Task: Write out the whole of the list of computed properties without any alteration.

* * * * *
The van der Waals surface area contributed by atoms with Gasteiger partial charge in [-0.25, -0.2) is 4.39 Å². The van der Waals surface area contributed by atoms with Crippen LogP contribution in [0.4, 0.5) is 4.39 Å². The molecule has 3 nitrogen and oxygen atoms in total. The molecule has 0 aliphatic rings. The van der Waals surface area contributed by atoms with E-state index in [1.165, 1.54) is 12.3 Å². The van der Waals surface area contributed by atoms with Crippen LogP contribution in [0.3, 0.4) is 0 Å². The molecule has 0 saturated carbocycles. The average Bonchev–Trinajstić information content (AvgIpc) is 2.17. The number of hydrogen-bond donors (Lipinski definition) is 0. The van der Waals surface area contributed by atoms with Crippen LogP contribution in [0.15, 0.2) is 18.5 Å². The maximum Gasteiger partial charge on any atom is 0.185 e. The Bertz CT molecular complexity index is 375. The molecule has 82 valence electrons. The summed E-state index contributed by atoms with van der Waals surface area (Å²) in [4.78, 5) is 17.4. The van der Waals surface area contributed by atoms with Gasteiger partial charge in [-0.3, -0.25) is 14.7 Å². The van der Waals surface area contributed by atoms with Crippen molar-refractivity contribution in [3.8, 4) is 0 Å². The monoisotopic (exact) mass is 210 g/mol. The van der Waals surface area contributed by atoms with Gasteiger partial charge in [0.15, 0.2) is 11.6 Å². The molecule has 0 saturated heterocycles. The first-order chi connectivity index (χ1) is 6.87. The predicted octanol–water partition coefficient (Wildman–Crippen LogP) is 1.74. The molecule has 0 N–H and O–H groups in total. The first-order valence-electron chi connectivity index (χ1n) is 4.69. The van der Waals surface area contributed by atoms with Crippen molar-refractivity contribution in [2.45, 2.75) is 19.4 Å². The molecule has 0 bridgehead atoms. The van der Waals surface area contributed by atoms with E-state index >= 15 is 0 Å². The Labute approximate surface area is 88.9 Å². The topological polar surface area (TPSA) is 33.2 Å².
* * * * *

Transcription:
The van der Waals surface area contributed by atoms with Gasteiger partial charge in [-0.25, -0.2) is 4.39 Å². The van der Waals surface area contributed by atoms with Crippen LogP contribution in [0.4, 0.5) is 4.39 Å². The molecule has 3 nitrogen and oxygen atoms in total. The molecule has 0 aliphatic rings. The van der Waals surface area contributed by atoms with E-state index in [1.165, 1.54) is 12.3 Å². The van der Waals surface area contributed by atoms with Crippen LogP contribution in [0.3, 0.4) is 0 Å². The molecule has 0 saturated carbocycles. The average Bonchev–Trinajstić information content (AvgIpc) is 2.17. The number of hydrogen-bond donors (Lipinski definition) is 0. The van der Waals surface area contributed by atoms with Crippen LogP contribution in [0.15, 0.2) is 18.5 Å². The maximum Gasteiger partial charge on any atom is 0.185 e. The Bertz CT molecular complexity index is 375. The molecule has 82 valence electrons. The summed E-state index contributed by atoms with van der Waals surface area (Å²) in [4.78, 5) is 17.4. The van der Waals surface area contributed by atoms with Gasteiger partial charge in [-0.3, -0.25) is 14.7 Å². The van der Waals surface area contributed by atoms with Crippen molar-refractivity contribution in [3.8, 4) is 0 Å². The monoisotopic (exact) mass is 210 g/mol. The van der Waals surface area contributed by atoms with Gasteiger partial charge in [0.15, 0.2) is 11.6 Å². The molecule has 0 saturated heterocycles. The first-order chi connectivity index (χ1) is 6.87. The predicted octanol–water partition coefficient (Wildman–Crippen LogP) is 1.74. The molecule has 0 N–H and O–H groups in total. The first-order valence-electron chi connectivity index (χ1n) is 4.69. The van der Waals surface area contributed by atoms with Crippen molar-refractivity contribution in [2.45, 2.75) is 19.4 Å². The molecule has 0 bridgehead atoms. The van der Waals surface area contributed by atoms with E-state index >= 15 is 0 Å². The Labute approximate surface area is 88.9 Å². The topological polar surface area (TPSA) is 33.2 Å².